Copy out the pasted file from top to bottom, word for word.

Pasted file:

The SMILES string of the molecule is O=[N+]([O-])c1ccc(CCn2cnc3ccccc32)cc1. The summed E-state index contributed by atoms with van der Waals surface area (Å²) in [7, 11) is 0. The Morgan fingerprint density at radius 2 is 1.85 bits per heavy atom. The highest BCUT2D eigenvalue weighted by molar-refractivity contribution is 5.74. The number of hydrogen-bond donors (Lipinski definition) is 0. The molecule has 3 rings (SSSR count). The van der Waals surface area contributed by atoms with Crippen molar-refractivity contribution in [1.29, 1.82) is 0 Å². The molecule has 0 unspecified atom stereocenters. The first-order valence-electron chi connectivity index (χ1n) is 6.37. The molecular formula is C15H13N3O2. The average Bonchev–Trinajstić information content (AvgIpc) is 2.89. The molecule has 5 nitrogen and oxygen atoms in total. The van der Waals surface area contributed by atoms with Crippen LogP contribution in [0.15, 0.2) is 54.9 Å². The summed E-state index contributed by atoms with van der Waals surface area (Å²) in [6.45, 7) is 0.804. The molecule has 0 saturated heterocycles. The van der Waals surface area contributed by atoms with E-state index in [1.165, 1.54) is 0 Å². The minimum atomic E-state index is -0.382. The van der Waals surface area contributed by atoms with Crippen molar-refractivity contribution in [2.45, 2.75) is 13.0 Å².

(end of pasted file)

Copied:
The SMILES string of the molecule is O=[N+]([O-])c1ccc(CCn2cnc3ccccc32)cc1. The summed E-state index contributed by atoms with van der Waals surface area (Å²) in [7, 11) is 0. The Morgan fingerprint density at radius 2 is 1.85 bits per heavy atom. The highest BCUT2D eigenvalue weighted by molar-refractivity contribution is 5.74. The number of hydrogen-bond donors (Lipinski definition) is 0. The molecule has 3 rings (SSSR count). The van der Waals surface area contributed by atoms with Crippen molar-refractivity contribution in [1.29, 1.82) is 0 Å². The molecule has 0 unspecified atom stereocenters. The first-order valence-electron chi connectivity index (χ1n) is 6.37. The molecular formula is C15H13N3O2. The average Bonchev–Trinajstić information content (AvgIpc) is 2.89. The molecule has 5 nitrogen and oxygen atoms in total. The van der Waals surface area contributed by atoms with Crippen LogP contribution in [0.15, 0.2) is 54.9 Å². The summed E-state index contributed by atoms with van der Waals surface area (Å²) in [6.45, 7) is 0.804. The molecule has 0 saturated heterocycles. The van der Waals surface area contributed by atoms with E-state index in [1.165, 1.54) is 0 Å². The minimum atomic E-state index is -0.382. The van der Waals surface area contributed by atoms with Crippen molar-refractivity contribution in [2.45, 2.75) is 13.0 Å².